SWINDLE COLUMN: How to prepare for court

Published 10:30 am Thursday, September 16, 2021

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By Jason Swindle

Senior partner, Swindle Law Group

Over the years, I have learned that some of the “little things” can make a bigger impact on a case than you might expect. One of those “little things” is simply preparing yourself for a court appearance.

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Whether you are a client, witness, or have some other business before a court, there is a level of preparedness that a person needs to achieve.


Since most people who attend court are clients, this is probably the most important and easiest aspect of court preparedness. Clients usually rely on their attorneys to speak on their behalf. Most of the time, they are only seen in court.

However, the fact that a person is being seen in court is important too. To illustrate by example, I once had a marijuana case in Heard County Superior Court before Judge Keeble. I worked out a deal with the prosecutor whereby my client would not have a drug conviction. As the 9:00 hour settled in, my client strolled into court with a pair of torn blue jeans and a tee shirt. My eyes popped out as I noticed that my client also had a very large picture of a marijuana “blunt” right in the middle of the front of his tee shirt. I was grateful that I was able to catch him in the back of the courtroom and suggest some clothing alternatives. He returned 15 minutes later and was appropriately dressed.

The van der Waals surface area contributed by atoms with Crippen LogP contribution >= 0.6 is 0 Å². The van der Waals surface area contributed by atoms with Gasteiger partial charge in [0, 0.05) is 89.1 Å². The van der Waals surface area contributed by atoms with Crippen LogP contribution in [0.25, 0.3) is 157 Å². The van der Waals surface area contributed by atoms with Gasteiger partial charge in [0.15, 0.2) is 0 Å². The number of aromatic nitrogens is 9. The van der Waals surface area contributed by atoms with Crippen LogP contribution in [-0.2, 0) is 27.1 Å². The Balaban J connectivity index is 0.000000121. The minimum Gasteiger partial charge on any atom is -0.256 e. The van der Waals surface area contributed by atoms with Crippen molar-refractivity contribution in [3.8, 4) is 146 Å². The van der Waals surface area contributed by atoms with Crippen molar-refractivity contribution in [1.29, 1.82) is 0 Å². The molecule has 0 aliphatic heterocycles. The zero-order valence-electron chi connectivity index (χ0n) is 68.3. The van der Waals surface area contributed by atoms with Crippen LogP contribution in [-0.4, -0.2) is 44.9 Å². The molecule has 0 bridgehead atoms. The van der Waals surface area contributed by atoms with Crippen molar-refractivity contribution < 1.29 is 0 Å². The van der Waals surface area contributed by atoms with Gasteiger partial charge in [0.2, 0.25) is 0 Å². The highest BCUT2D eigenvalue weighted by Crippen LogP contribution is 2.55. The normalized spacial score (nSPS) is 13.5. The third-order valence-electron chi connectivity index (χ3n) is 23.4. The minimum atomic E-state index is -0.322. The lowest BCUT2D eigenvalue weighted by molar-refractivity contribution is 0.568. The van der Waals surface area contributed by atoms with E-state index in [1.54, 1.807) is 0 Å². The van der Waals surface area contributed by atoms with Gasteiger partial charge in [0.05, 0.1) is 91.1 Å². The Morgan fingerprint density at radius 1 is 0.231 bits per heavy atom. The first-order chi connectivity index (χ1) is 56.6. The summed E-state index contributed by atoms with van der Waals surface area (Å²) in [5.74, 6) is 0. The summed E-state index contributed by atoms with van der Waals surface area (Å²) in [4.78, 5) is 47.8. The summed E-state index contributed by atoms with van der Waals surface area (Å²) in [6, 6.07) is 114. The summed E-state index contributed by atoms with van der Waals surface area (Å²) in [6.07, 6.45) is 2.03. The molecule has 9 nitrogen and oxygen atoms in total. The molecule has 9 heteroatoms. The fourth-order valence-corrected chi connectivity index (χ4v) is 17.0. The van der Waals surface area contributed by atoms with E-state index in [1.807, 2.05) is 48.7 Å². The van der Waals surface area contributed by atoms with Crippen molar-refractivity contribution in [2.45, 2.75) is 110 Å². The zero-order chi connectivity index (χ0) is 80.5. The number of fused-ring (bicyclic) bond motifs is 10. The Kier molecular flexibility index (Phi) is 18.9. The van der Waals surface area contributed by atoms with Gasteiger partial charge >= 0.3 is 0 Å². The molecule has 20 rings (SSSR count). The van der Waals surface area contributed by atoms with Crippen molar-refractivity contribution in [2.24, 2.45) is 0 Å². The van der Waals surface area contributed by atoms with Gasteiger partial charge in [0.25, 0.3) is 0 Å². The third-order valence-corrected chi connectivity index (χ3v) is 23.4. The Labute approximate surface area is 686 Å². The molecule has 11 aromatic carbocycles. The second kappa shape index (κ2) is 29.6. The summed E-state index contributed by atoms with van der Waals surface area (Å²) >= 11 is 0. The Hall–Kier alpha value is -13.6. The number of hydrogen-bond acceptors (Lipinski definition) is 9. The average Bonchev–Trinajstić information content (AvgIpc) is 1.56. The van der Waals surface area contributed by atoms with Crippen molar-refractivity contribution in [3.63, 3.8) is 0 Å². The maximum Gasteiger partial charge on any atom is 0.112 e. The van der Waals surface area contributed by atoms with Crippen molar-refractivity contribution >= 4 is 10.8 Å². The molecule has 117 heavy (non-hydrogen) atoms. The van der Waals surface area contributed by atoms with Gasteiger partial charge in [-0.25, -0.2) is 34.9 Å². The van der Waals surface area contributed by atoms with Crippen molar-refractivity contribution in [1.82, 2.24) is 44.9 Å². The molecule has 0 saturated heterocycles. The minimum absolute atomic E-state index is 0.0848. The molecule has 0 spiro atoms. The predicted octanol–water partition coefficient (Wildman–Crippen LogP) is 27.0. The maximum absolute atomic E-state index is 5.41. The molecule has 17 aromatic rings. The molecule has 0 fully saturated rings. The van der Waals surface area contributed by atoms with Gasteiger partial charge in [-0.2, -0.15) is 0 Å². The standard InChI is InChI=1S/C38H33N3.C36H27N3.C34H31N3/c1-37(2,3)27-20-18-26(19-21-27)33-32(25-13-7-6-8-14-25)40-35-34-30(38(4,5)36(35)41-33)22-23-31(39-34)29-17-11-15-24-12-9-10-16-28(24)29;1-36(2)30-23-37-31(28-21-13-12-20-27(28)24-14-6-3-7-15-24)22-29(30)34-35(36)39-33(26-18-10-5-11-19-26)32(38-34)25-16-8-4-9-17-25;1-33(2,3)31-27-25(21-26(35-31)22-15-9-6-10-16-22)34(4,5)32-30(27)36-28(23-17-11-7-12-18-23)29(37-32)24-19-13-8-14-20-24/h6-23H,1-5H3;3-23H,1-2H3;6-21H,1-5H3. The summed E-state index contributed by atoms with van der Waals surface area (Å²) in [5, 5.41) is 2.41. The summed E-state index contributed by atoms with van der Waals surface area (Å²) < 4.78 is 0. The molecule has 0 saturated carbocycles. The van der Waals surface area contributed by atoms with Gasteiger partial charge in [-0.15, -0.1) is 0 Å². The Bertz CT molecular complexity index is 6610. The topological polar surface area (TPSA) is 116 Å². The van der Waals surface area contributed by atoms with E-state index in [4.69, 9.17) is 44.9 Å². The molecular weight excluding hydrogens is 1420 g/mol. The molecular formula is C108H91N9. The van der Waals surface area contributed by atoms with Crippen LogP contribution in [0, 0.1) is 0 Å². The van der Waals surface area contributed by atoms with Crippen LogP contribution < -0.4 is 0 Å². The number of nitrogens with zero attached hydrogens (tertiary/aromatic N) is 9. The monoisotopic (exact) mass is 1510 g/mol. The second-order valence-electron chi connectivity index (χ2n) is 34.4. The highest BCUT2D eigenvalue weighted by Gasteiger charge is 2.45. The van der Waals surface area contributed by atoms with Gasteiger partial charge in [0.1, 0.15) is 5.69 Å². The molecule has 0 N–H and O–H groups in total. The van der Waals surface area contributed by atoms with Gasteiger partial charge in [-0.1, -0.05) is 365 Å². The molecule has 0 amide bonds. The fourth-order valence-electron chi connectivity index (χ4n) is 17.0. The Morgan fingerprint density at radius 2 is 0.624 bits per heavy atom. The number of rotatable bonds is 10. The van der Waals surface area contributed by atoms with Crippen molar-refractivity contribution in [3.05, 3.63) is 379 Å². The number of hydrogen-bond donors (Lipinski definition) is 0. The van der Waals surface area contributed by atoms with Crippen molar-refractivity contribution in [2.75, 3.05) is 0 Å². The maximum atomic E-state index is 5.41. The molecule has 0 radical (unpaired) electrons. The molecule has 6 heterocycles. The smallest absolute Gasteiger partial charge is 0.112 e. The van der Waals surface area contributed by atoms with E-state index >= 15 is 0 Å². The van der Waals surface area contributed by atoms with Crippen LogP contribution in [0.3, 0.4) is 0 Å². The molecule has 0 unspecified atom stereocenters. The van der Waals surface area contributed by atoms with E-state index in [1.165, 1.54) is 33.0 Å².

That is an extreme example. However, you would be surprised by what some people choose to wear to court. All clients and witnesses should dress as if they were on their way to Sunday school. This could be a suit, golf shirt and slacks, or a button-down collared shirt. I suggest that my female clients simply wear a conservative outfit such as a dress. For those folks who live a “dressed down” lifestyle, that is completely fine. They just need one outfit that is appropriate for court.


The most important aspect of being mentally prepared is controlling anxiety. It is natural to be nervous in court; especially if the person is testifying. Talented attorneys can be brutal during cross-examination. The goal is to turn the witness’s anxiety into anger. When the jury or the judge see a witness get angry while the lawyer is calm, the lawyer has won.


This would seem to be obvious. But, I have seen hundreds of people show up late for court. This shows disrespect for the judge, puts the lawyer in a difficult situation, and can result in the issuance of a bench warrant. If a true emergency comes up, like an emergency room visit, then the client needs to get the appropriate paperwork to the lawyer as soon as possible. Oftentimes, proper documentation will clear up issues of being late or failing to show up for court.